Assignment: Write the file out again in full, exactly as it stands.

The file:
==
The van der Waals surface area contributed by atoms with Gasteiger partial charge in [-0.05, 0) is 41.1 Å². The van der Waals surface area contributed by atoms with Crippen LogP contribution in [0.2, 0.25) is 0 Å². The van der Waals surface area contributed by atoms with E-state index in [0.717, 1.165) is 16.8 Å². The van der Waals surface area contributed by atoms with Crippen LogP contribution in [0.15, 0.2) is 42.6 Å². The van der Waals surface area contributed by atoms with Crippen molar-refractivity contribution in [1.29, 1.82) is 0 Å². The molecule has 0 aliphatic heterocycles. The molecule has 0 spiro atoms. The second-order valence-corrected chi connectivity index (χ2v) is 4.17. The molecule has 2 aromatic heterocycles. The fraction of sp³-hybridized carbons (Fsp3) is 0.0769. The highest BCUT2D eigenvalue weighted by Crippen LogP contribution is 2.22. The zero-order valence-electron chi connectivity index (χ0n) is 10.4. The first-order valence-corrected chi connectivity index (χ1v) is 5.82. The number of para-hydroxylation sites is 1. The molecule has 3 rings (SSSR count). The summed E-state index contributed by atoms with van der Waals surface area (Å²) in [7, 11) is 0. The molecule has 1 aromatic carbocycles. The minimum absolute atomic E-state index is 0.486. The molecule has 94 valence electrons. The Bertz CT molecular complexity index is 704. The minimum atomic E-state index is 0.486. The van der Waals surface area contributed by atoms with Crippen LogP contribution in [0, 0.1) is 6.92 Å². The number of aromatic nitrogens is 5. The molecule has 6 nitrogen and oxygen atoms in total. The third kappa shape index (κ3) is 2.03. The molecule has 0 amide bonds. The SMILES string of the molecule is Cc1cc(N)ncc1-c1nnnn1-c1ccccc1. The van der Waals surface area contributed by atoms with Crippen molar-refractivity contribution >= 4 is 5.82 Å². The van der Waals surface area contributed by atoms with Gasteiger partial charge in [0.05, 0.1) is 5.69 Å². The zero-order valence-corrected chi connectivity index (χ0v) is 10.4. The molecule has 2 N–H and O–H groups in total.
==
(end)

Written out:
The van der Waals surface area contributed by atoms with Gasteiger partial charge in [-0.05, 0) is 41.1 Å². The van der Waals surface area contributed by atoms with Crippen LogP contribution in [0.2, 0.25) is 0 Å². The van der Waals surface area contributed by atoms with E-state index in [0.717, 1.165) is 16.8 Å². The van der Waals surface area contributed by atoms with Crippen LogP contribution in [0.15, 0.2) is 42.6 Å². The van der Waals surface area contributed by atoms with Crippen molar-refractivity contribution in [1.29, 1.82) is 0 Å². The molecule has 0 aliphatic heterocycles. The molecule has 0 spiro atoms. The second-order valence-corrected chi connectivity index (χ2v) is 4.17. The molecule has 2 aromatic heterocycles. The fraction of sp³-hybridized carbons (Fsp3) is 0.0769. The highest BCUT2D eigenvalue weighted by Crippen LogP contribution is 2.22. The zero-order valence-electron chi connectivity index (χ0n) is 10.4. The first-order valence-corrected chi connectivity index (χ1v) is 5.82. The number of para-hydroxylation sites is 1. The molecule has 3 rings (SSSR count). The summed E-state index contributed by atoms with van der Waals surface area (Å²) in [7, 11) is 0. The molecule has 1 aromatic carbocycles. The minimum absolute atomic E-state index is 0.486. The molecule has 94 valence electrons. The Bertz CT molecular complexity index is 704. The minimum atomic E-state index is 0.486. The van der Waals surface area contributed by atoms with Crippen LogP contribution in [0, 0.1) is 6.92 Å². The number of aromatic nitrogens is 5. The molecule has 6 nitrogen and oxygen atoms in total. The third kappa shape index (κ3) is 2.03. The molecule has 0 amide bonds. The SMILES string of the molecule is Cc1cc(N)ncc1-c1nnnn1-c1ccccc1. The van der Waals surface area contributed by atoms with Crippen molar-refractivity contribution >= 4 is 5.82 Å². The van der Waals surface area contributed by atoms with Gasteiger partial charge in [0.05, 0.1) is 5.69 Å². The zero-order valence-corrected chi connectivity index (χ0v) is 10.4. The molecule has 2 N–H and O–H groups in total.